This post is part of the Parenting a Spirited Child series.
If you have a spirited child, you probably know it. However, you may not realize that some of your child’s personality traits and temperament are common to spirited children. I believe knowing this allows parents to be more understanding of their child, which will help them be more patient during difficult times of parenting.
“The word that distinguishes spirited children from other children is the word more. They are normal children who…..possess [certain characteristics] with a depth and range not available to other children.” –Mary Sheedy Kurcinka, Raising Your Spirited Child
Characteristics of a Spirited (or High Need) Child
Spirited babies are often said to be “alert” by many spectators, as they often sleep less than the average baby. Along with this, many do not like to be held for long periods of time and like to be facing outward to observe the world. As soon as they are able to the spirited child will want to move about as much as possible. The spirited toddler and child will keep you on your toes and probably leave you exhausted at the end of every day. Their abundance of energy is envied by many, especially their parents.
Some spirited children are loud and dramatic, while others are quiet and observant. Whether their intensity is channeled outward or inward, their reactions are always powerful. Tantrums can be expected, with the frequency and length depending on your child’s level of intensity.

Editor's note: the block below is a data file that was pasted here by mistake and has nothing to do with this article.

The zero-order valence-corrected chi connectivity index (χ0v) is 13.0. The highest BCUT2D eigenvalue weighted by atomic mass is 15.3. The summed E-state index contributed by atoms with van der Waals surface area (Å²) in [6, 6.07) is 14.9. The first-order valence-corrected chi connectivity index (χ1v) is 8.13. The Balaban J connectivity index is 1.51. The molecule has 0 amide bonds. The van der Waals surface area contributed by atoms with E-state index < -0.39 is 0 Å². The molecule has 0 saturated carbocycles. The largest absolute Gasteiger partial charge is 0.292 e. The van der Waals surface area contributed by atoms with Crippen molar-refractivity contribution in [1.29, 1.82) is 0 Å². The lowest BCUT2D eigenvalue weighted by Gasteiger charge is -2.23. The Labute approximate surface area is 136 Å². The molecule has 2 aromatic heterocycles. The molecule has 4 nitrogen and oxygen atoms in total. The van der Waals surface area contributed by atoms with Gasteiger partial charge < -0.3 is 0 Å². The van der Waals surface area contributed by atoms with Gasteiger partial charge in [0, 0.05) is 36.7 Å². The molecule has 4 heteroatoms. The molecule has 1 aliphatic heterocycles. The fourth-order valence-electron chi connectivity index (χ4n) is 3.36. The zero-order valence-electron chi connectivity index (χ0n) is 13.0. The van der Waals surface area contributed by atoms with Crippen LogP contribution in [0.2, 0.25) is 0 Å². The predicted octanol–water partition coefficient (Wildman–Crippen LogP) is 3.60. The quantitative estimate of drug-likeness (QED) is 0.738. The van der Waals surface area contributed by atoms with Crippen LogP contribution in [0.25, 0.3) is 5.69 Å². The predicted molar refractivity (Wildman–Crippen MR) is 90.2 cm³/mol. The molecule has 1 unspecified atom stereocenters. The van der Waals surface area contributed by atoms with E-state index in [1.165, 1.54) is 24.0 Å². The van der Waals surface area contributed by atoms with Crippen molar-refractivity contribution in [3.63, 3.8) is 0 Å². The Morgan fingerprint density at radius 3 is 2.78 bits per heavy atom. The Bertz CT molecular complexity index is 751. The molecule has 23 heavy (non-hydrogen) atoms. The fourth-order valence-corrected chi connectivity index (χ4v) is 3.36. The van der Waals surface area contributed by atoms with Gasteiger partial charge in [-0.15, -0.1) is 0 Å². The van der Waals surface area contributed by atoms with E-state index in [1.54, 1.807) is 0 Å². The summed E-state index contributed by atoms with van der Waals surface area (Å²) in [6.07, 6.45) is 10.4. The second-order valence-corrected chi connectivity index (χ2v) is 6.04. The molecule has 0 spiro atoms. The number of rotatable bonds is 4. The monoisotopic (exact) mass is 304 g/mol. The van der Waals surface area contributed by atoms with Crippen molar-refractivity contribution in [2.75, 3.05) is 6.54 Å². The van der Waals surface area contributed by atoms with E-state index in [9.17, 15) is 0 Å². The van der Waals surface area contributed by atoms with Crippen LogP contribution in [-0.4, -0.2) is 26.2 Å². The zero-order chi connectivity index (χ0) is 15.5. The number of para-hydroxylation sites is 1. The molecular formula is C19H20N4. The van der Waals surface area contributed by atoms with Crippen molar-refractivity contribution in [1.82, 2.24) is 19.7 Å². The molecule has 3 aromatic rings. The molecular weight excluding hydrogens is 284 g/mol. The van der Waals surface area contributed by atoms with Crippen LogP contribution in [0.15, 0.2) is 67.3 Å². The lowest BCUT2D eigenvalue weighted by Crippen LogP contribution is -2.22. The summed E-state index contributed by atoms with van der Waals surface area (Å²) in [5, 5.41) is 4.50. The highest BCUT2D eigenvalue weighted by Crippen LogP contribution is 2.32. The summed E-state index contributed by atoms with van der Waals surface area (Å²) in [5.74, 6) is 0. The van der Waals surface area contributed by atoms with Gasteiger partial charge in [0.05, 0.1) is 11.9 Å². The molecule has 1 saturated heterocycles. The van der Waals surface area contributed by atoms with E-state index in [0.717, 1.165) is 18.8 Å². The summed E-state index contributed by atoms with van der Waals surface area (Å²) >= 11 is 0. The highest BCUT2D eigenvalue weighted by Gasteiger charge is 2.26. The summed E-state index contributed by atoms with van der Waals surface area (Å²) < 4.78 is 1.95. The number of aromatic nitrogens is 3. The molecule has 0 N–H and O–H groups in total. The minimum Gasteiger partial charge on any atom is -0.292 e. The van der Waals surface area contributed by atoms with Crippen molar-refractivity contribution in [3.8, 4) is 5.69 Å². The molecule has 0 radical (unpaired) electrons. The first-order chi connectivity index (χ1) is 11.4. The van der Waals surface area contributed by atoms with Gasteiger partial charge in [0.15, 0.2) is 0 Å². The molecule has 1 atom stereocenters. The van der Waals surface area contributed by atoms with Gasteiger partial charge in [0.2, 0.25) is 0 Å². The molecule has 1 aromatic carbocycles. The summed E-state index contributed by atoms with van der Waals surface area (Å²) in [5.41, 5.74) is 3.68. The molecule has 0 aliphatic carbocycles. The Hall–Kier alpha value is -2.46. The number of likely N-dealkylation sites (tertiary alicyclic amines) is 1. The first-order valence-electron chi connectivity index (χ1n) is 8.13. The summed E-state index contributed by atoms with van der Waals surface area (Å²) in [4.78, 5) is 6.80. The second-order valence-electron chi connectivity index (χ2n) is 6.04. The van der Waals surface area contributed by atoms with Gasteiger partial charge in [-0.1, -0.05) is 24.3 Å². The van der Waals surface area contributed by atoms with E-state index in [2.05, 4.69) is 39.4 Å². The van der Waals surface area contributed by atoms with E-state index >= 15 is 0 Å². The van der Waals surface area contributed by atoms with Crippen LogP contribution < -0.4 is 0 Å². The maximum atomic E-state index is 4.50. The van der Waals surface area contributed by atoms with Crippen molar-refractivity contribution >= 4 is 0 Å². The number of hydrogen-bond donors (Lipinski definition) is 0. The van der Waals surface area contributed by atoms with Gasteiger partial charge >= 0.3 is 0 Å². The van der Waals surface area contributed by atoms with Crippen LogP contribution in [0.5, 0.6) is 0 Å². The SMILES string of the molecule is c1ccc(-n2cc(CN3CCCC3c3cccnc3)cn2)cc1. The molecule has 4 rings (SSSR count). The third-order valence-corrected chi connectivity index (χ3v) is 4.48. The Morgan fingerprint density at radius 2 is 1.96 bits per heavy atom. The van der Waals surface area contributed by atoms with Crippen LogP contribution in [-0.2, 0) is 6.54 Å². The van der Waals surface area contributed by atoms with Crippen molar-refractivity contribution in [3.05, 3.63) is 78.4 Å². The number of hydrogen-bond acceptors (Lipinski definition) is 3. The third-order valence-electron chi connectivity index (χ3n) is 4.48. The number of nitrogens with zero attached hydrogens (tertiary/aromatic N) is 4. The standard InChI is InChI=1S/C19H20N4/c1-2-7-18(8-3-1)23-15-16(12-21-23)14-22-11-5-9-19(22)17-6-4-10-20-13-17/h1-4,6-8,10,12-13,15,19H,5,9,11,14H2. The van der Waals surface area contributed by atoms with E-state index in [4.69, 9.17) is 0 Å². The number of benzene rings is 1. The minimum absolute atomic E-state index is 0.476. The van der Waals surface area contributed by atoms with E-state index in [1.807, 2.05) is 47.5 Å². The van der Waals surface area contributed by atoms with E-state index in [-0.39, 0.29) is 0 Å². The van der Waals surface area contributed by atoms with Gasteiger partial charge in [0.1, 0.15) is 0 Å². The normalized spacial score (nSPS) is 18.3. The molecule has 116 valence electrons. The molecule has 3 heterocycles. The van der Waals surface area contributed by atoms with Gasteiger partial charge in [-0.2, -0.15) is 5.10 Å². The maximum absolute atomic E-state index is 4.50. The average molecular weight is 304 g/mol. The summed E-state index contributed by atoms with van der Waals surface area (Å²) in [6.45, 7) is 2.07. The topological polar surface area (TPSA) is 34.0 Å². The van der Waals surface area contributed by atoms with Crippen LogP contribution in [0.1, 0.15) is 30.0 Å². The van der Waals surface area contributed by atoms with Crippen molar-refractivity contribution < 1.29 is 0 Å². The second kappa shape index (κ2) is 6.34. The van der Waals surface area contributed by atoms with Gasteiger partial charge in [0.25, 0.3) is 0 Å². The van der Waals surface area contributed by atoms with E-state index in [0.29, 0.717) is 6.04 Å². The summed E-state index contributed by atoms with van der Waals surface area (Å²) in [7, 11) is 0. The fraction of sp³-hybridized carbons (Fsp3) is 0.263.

Some spirited children have a difficult time getting on a regular schedule. As babies, they will often need to freed frequently and have odd sleeping patterns. Because of this, they do not thrive well on a rigid schedule and may take a long time getting into a consistent routine.
A small percentage of spirited kids tend to be very serious and analytical. These children tend to be perfectionist and have a difficult time finding enjoyment in many things.
Little details are rarely missed by the spirited child. He may notice things that most people pass without a sideways glace. This can cause the child to be easily distracted and often accused of not listening.
Spirited children tend to be very goal-oriented. They do not easily give up. This can be a wonderful trait, but also a challenge, depending on the situation. Learning to guide this characteristic is extremely important for the child’s success.
Many spirited children are very sensitive. Some are easily over-stimulated and overwhelmed in crowds, others seem to have a hyper-sensitivity to sounds, smells, textures and light. Most are very aware of emotions, which can cause them to be very compassionate individuals. This will also allow them to absorb and reflect the emotions that others are feeling.
Uncomfortable with Change
Most spirited children don’t adapt well to changes. They usually need outside help from a trusted someone with transitions. Many will suffer from separation anxiety, especially when they are young. (This is how they get labeled “clingy” as a baby or toddler.)
While all children have some of these characteristics, a spirited child will display most, if not all of them. For more information about characteristics of a spirited child, you may find these resources helpful:
- Raising Your Spirited Child
- 12 Features of a High Need Baby
- Changing Personality Profile as a High Need Child Grows
What characteristics would you add to the list?
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